The dilemma of innovation, and the tyranny of 'best practice'
There's a dilemma at the heart of the movement that anyone who has 'quality' – written or unwritten – in their job description needs to be thinking about.

It's captured by the headline messages of the new economy gurus – the Tom Peters and Gary Hamels of the business glitterati – who say, in effect, 'innovate or die.'

The dilemma, stripped down, is this: innovation depends on creative destruction, on a willingness to walk away from what works now and take a punt on what might work tomorrow. But the cornerstones of high performance and continuous improvement – team work, effective strategising, customer satisfaction, process superiority, leveraged by best practice and benchmarking – are often the result of years of hard work, deeply ingrained in the culture of successful organisations.

The dilemma emerges in a number of ways. In Meeting the Challenge of Disruptive Change (Harvard Business Review, March-April 2000), Christensen and Overdorf say it's no wonder that innovation is so hard for established firms – they employ highly capable people, then set them to work within processes and business models that doom them to failure.

Three factors affect what an organisation can and cannot do, these authors say: resources, processes and values. Access to abundant, high quality resources (both tangible – people, equipment, technology, cash, and intangible – information, brands, relationships) increases an organisation's adaptability.

Processes, 'the patterns of interaction, coordination, communication and decision-making' used to transform resources into products and services, are meant not to change – that's what compliance and ISO 9000 is all about, right?.

Values are defined broadly as 'the standards by which employees set priorities…' The larger the organisation, the more important it is that managers train employees to make choices (value judgments) that are consistent with its strategic direction and business model, and a key metric of good management is the extent to which such clear, consistent values have permeated the organisation.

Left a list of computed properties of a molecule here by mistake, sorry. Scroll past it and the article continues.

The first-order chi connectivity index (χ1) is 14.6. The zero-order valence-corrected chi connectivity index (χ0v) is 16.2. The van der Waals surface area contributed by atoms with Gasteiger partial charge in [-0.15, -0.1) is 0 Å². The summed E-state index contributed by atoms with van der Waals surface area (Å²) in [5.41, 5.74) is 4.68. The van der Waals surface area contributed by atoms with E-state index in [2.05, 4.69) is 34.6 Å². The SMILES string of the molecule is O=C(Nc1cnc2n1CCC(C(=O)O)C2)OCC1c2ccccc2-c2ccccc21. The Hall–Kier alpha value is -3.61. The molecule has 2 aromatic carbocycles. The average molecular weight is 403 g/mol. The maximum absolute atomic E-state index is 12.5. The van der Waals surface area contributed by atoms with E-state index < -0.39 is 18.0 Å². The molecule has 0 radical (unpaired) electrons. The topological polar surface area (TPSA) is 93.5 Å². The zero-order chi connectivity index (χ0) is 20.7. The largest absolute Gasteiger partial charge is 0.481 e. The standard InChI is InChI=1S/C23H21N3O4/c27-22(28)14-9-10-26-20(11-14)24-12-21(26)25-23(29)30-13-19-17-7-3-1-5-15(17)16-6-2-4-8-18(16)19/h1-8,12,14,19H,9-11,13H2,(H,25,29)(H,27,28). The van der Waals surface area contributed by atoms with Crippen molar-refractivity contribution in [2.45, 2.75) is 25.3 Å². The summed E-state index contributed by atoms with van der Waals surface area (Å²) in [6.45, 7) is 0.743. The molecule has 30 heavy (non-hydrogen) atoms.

So where's the innovation dilemma? Well, 'consistent, broadly understood values also define what an organisation cannot do.' They limit the ability to innovate. In new organisations, resources matter most – people particularly. But over time, capabilities shift to processes and values, and eventually to culture – a powerful management tool that 'enables employees to act autonomously, but causes them to act consistently.' The further along this path, the more difficult it is to innovate.

Let's say you've decided that innovation will be a factor in your continued success – whatever you do. What's the answer to this dilemma? Christensen and Overdorf say processes are not as adaptable as resources, and values even less so. When you need new processes and values – because you need new capabilities – think about creating new organisational space. Either by fencing off new structures within existing operation – set up a skunkworks in a garage out the back; by spinning off bits to start afresh; or by acquisition, buying in the required capabilities ready-made.

If you're racing to capture markets which may be changing every day, you can't afford to obsess about process. Quality is still the key to success, but it's all about the people things – leadership, strategy, how the organisation deals with recruitment and retention, rewards and incentives – and about customer and market focus. Christensen and Overdorf's argument is that processes, values and culture will follow.

Another variation of the dilemma centres around the use of best practices. Back in March, 1999, Merrill Lynch Innovation Fellow Michael Schrage wrote a FORTUNE article titled “When best practices meet the intranet, innovation takes a holiday.” His point was that best practice models, intended to empower individuals and their teams and promote excellence, actually enforce compliance with organisational norms. The networks to organisational hell are wired with good intentions, he wrote, ignore them at your peril. You've got a great new idea? What about the best practices we already have? Why didn't you implement them first? Don't you believe in peer review? Hey, are you a team player or what, bro?

You guessed it – out the window goes innovation! “Thanks to the irresistible rise of networks,” Schrage wrote, “the distance between making a virtue of necessity to making a necessity of virtue is vanishingly small.”

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